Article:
Harris devised another way for students to tap into Collier’s diverse talent. He asked MIT alumnus Jamshied Sharafi to transcribe and arrange three songs from Collier’s 2016 album “In My Room,” — “Hideaway,” “Down the Line,” and “Saviour” — for jazz ensemble, chorus, and full orchestra. Translating these solo pieces was no easy task, given Collier typically plays all 30 to 50 parts himself and rarely writes down the music. Sharifi’s transcriptions aimed to honor what Collier did on his recordings, while leaving room for spontaneity. Collier also wrote a new arrangement of his song “Hajanga,” a personal favorite, for the Festival Jazz Ensemble and string orchestra. Collier’s own orchestral arrangement of “In the Very Early Morning,” a beautiful piece recently performed in London’s Royal Albert Hall, and several jazz and pop standards rounded out the program.
Harris was consciously creating a once-in-a-lifetime experience for students, while hopefully commencing an enduring relationship with Collier. “It's so rare to be able to come in contact with a musician at such an early stage of his career, you know? There's no question in my mind that whatever he ends up doing in the next 50 or 60 years, it will be amazing. So the fact that we can have this relationship early on — which I hope continues — is very magical.”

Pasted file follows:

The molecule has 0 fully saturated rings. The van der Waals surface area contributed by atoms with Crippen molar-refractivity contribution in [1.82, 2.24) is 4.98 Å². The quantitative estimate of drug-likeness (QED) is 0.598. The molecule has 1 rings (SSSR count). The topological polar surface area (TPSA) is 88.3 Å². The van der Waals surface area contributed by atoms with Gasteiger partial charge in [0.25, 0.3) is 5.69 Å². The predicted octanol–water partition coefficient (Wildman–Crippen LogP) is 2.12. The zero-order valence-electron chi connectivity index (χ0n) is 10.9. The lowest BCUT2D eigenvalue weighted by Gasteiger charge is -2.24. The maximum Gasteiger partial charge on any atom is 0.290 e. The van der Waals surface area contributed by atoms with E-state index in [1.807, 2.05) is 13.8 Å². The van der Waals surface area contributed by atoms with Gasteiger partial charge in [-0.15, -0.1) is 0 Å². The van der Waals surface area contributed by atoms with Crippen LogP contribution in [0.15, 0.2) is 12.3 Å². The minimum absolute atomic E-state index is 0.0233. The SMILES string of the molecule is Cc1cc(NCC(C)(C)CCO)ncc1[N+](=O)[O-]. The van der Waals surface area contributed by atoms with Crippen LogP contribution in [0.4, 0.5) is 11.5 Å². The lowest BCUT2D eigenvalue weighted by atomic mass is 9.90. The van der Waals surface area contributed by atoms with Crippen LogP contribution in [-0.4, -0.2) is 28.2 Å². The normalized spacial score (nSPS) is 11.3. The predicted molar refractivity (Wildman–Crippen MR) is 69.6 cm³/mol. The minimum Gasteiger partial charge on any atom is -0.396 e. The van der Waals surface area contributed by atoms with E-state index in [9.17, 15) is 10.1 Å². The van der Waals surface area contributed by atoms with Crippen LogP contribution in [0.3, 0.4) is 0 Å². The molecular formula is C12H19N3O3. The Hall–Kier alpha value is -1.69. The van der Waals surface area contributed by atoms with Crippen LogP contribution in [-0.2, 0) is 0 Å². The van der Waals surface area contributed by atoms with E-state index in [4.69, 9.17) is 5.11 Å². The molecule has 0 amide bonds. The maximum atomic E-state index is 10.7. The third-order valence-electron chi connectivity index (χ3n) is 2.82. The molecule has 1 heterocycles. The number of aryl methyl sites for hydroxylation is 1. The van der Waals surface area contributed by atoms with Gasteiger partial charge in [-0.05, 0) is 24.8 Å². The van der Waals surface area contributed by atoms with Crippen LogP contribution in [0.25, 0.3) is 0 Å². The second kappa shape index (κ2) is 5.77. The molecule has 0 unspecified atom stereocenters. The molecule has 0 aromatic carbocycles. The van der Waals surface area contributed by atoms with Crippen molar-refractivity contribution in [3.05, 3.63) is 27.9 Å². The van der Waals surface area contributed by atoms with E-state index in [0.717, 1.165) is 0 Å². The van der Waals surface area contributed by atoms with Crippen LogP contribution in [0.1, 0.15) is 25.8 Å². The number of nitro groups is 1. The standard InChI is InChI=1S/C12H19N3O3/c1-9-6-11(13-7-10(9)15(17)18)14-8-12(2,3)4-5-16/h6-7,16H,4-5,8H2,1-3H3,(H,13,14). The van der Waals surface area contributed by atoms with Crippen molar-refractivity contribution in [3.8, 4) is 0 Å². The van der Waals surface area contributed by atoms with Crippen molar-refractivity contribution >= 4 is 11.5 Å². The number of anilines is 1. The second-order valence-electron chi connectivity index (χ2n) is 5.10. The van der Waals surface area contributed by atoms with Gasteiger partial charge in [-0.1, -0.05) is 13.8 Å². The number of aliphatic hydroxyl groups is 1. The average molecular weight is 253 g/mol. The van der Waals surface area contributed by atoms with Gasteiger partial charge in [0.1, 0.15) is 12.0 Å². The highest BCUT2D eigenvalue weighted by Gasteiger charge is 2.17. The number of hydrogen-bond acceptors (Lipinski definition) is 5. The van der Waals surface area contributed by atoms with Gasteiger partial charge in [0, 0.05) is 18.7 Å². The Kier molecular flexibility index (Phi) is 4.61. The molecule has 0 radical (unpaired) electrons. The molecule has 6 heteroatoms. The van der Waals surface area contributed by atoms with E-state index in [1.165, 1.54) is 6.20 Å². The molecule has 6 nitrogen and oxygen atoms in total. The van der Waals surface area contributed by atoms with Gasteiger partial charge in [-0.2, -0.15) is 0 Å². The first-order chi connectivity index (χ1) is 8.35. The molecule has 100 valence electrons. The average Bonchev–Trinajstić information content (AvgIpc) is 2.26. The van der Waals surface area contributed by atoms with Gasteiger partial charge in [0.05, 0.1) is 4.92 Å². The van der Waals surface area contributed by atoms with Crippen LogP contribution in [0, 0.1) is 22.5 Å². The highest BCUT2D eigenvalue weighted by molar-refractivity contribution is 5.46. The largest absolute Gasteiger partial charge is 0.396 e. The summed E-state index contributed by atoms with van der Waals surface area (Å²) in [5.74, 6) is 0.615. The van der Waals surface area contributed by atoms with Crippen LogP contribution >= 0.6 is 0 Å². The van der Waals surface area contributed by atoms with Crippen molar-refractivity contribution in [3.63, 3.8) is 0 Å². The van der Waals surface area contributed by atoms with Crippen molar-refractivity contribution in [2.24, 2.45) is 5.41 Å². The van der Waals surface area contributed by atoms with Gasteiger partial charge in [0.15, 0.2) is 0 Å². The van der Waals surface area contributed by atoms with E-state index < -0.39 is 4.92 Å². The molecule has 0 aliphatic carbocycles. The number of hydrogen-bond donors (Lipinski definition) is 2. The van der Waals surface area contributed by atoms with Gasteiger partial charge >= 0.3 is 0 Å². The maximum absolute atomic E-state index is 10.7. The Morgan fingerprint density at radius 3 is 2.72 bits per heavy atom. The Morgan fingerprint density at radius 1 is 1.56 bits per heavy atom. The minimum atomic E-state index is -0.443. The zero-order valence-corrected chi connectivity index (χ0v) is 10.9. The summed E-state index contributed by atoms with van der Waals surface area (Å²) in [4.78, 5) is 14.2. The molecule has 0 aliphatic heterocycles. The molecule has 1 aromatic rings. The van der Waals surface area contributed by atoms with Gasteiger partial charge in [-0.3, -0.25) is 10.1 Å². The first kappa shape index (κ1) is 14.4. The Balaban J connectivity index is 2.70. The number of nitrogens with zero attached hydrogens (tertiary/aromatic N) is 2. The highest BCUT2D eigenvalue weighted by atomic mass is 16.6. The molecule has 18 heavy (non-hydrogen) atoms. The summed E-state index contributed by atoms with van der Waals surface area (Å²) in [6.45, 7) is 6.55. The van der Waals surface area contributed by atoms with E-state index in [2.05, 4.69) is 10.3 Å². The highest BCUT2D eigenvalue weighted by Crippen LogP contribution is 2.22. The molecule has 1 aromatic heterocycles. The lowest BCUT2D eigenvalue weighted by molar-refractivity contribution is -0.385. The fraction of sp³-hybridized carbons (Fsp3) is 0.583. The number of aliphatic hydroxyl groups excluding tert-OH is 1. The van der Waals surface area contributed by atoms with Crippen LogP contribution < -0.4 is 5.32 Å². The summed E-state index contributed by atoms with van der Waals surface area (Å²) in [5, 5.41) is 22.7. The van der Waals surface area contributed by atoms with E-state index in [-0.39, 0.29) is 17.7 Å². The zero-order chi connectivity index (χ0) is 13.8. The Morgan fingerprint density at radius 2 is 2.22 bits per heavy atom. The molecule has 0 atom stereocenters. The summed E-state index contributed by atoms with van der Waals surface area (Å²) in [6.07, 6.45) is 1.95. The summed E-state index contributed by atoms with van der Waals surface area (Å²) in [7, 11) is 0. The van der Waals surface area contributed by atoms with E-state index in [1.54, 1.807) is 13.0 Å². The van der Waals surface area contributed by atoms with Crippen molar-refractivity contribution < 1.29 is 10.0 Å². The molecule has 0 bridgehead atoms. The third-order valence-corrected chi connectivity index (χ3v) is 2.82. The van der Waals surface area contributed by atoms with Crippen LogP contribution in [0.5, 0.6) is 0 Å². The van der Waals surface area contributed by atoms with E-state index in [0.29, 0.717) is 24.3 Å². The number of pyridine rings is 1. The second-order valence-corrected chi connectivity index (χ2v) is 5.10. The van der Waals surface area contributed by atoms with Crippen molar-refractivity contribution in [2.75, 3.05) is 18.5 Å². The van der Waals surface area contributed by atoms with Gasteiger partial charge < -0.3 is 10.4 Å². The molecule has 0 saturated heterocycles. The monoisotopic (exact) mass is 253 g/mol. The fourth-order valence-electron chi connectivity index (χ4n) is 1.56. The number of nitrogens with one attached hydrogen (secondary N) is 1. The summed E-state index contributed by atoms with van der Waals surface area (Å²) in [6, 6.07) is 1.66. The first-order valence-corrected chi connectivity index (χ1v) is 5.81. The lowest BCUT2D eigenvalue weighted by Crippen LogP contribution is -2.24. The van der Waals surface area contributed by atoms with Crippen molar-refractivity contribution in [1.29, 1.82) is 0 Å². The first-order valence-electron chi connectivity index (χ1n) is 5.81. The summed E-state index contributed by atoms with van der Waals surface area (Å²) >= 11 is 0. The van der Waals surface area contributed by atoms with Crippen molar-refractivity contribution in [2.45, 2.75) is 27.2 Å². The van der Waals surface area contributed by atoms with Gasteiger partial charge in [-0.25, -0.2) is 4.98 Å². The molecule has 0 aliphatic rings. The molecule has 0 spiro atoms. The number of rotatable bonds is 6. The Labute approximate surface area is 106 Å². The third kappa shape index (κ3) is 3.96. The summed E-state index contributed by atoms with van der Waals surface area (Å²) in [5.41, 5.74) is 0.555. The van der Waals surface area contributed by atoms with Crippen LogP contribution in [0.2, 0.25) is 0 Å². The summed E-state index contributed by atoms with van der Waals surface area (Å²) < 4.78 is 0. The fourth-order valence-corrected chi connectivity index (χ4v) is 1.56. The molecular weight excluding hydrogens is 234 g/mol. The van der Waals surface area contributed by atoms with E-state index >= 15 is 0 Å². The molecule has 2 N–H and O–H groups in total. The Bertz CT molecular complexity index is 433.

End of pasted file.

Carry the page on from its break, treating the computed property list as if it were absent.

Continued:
Performing with Collier made a strong impression on students like Parrish. “Jacob gives off such a humble, supportive, yet inimitable talented aura that brings everyone up with him, rather than outshining them by comparison. That is the key,” says Parris. “He helped me play better, brought out parts of me I didn't remember or know existed, and I think that can be said for everyone. The difference between Jacob and almost any other performer I have worked with is that his intention is so deeply thought-out and real. When it comes to music, the intention behind it is what makes it sing, and, man that boy can sing.”
Harris has been bringing in guest artists to work with his students regularly since 2000. Sometimes, he says, it involves musicians playing with the Wind Ensemble and Festival Jazz Ensemble on an existing piece; often it involves musicians composing music expressly for the students; and in the case of Collier, it was a combination of both. “My feeling is, is that the students at MIT gain a world class education. They have contact with the greatest faculty members and outside practitioners in all the disciplines — in engineering and political science, in whatever subject. It should be and is the same thing in the arts. And not just someone who comes in and gives a talk. I mean, real substantial contact, where there are legs to the project, where we form relationships. ... I'm already dreaming about what to do with Jacob next because there's something special about developing relationships with people — not just for us, but for them too.”